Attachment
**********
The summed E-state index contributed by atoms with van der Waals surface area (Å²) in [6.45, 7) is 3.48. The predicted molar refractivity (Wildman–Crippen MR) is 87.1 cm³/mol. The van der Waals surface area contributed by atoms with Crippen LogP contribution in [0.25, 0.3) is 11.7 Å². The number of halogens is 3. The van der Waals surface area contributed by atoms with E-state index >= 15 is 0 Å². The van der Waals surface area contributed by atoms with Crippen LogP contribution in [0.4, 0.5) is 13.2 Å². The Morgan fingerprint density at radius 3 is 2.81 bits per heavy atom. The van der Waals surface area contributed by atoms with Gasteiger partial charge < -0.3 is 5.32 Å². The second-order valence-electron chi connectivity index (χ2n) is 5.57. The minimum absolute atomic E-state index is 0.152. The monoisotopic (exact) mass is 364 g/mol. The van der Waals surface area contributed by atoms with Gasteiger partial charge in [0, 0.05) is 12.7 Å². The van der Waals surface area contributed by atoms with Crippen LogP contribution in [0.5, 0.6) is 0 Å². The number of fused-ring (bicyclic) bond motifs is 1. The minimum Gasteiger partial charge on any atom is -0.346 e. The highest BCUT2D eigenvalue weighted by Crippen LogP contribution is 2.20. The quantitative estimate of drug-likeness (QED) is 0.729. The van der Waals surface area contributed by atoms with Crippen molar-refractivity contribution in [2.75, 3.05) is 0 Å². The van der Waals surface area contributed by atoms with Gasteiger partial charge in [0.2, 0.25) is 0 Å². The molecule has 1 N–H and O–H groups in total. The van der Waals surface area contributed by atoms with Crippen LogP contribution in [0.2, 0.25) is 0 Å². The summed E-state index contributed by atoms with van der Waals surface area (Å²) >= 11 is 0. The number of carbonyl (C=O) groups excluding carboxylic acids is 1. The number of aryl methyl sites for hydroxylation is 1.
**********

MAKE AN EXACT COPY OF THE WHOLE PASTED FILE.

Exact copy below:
The summed E-state index contributed by atoms with van der Waals surface area (Å²) in [6.45, 7) is 3.48. The predicted molar refractivity (Wildman–Crippen MR) is 87.1 cm³/mol. The van der Waals surface area contributed by atoms with Crippen LogP contribution in [0.25, 0.3) is 11.7 Å². The number of halogens is 3. The van der Waals surface area contributed by atoms with E-state index >= 15 is 0 Å². The van der Waals surface area contributed by atoms with Crippen LogP contribution in [0.4, 0.5) is 13.2 Å². The Morgan fingerprint density at radius 3 is 2.81 bits per heavy atom. The van der Waals surface area contributed by atoms with Gasteiger partial charge < -0.3 is 5.32 Å². The second-order valence-electron chi connectivity index (χ2n) is 5.57. The minimum absolute atomic E-state index is 0.152. The monoisotopic (exact) mass is 364 g/mol. The van der Waals surface area contributed by atoms with Gasteiger partial charge in [0, 0.05) is 12.7 Å². The van der Waals surface area contributed by atoms with Crippen LogP contribution in [0.5, 0.6) is 0 Å². The number of fused-ring (bicyclic) bond motifs is 1. The minimum Gasteiger partial charge on any atom is -0.346 e. The highest BCUT2D eigenvalue weighted by Crippen LogP contribution is 2.20. The quantitative estimate of drug-likeness (QED) is 0.729. The van der Waals surface area contributed by atoms with Crippen molar-refractivity contribution in [2.75, 3.05) is 0 Å². The van der Waals surface area contributed by atoms with Gasteiger partial charge in [0.2, 0.25) is 0 Å². The molecule has 1 N–H and O–H groups in total. The van der Waals surface area contributed by atoms with Crippen LogP contribution in [0.2, 0.25) is 0 Å². The summed E-state index contributed by atoms with van der Waals surface area (Å²) >= 11 is 0. The number of carbonyl (C=O) groups excluding carboxylic acids is 1. The number of aryl methyl sites for hydroxylation is 1.